In contrast, the response in the former Soviet Union was one of denial and secrecy.

It’s reported that in the days that followed the Chernobyl disaster, residents in surrounding areas were uninformed of the radioactive material in the air around them.

In fact, it took at least three days for the Soviet Union’s communist government to admit an accident had taken place, and only did so after radioactive sensors at a Swedish plant were triggered by dispersing radionuclides.

No energy source comes with zero negative impact. We often consider nuclear energy more dangerous than other sources because these low-frequency but highly visible events come to mind.

However, when we compare the death rates from nuclear energy to other sources, we see that it’s one of the safest.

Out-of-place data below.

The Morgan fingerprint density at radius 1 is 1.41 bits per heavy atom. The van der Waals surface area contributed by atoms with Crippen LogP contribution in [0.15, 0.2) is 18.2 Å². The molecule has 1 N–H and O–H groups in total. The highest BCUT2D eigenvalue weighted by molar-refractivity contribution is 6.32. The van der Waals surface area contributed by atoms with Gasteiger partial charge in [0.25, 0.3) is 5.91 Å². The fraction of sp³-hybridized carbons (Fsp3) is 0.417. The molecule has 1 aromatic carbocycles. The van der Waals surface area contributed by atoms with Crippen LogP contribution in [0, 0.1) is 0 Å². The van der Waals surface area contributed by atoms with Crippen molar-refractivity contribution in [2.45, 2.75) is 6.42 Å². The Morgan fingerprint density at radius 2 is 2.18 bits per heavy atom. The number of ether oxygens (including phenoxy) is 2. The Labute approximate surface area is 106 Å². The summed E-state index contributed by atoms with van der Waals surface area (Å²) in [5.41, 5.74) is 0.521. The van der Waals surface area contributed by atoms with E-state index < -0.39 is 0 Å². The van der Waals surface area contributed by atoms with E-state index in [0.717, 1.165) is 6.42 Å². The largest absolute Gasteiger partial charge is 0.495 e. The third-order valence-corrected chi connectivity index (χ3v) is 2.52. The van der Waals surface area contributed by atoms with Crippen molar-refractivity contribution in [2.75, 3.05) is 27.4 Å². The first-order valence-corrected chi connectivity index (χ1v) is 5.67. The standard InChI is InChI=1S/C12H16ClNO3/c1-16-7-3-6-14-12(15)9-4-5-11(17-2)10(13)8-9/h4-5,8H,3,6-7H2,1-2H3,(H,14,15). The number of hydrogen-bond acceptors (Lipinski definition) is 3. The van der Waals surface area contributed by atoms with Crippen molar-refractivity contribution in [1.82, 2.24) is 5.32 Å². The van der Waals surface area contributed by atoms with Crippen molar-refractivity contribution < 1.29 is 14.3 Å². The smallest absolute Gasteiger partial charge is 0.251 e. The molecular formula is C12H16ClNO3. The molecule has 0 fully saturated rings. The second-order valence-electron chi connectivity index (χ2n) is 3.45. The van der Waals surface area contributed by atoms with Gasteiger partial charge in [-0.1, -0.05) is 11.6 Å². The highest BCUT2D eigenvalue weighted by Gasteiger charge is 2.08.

The death rate from nuclear power is roughly comparable to that of most renewable energy technologies.

It should also be noted that the events at Chernobyl and Fukushima happened a long while ago – 38 and 13 years respectively. Nuclear energy technology, production and operational techniques have advanced hugely since then.

Nuclear power can clearly play a key role in a sustainable energy mix alongside renewables, gas, hydro and other energy sources, including clean coal utilising Clean Coal Technology (CCT) that’s especially of value to developing countries.

It should be very clear to all but the ignorant – and those who have a vested interest in taxpayer subsidized renewables – that nuclear energy is a reliable, zero-emissions, 24/7 baseload energy source …… and SAFE option.

Thanks to AP News, News.com.au, Our World in Data, and Johannes Leak for his cartoon.